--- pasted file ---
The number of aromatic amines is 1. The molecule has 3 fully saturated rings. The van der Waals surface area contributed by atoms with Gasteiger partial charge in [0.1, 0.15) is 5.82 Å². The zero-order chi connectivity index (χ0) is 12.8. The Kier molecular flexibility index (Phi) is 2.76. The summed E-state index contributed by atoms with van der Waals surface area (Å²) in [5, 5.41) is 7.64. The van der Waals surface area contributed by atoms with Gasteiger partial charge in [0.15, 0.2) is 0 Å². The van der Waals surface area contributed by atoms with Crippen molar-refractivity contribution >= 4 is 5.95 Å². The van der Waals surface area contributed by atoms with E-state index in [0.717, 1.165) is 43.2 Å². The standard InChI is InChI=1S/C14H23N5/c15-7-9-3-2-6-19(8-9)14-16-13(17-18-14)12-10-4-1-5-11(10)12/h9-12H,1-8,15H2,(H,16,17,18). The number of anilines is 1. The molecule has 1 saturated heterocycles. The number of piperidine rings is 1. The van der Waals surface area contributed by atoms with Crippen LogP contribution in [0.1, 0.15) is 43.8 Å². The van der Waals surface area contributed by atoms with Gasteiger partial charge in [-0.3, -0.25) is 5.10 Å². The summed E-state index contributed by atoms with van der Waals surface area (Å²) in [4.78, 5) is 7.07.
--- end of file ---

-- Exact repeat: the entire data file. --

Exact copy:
The number of aromatic amines is 1. The molecule has 3 fully saturated rings. The van der Waals surface area contributed by atoms with Gasteiger partial charge in [0.1, 0.15) is 5.82 Å². The zero-order chi connectivity index (χ0) is 12.8. The Kier molecular flexibility index (Phi) is 2.76. The summed E-state index contributed by atoms with van der Waals surface area (Å²) in [5, 5.41) is 7.64. The van der Waals surface area contributed by atoms with Gasteiger partial charge in [0.15, 0.2) is 0 Å². The van der Waals surface area contributed by atoms with Crippen molar-refractivity contribution >= 4 is 5.95 Å². The van der Waals surface area contributed by atoms with E-state index in [0.717, 1.165) is 43.2 Å². The standard InChI is InChI=1S/C14H23N5/c15-7-9-3-2-6-19(8-9)14-16-13(17-18-14)12-10-4-1-5-11(10)12/h9-12H,1-8,15H2,(H,16,17,18). The number of anilines is 1. The molecule has 1 saturated heterocycles. The number of piperidine rings is 1. The van der Waals surface area contributed by atoms with Crippen LogP contribution in [0.1, 0.15) is 43.8 Å². The van der Waals surface area contributed by atoms with Gasteiger partial charge in [-0.3, -0.25) is 5.10 Å². The summed E-state index contributed by atoms with van der Waals surface area (Å²) in [4.78, 5) is 7.07.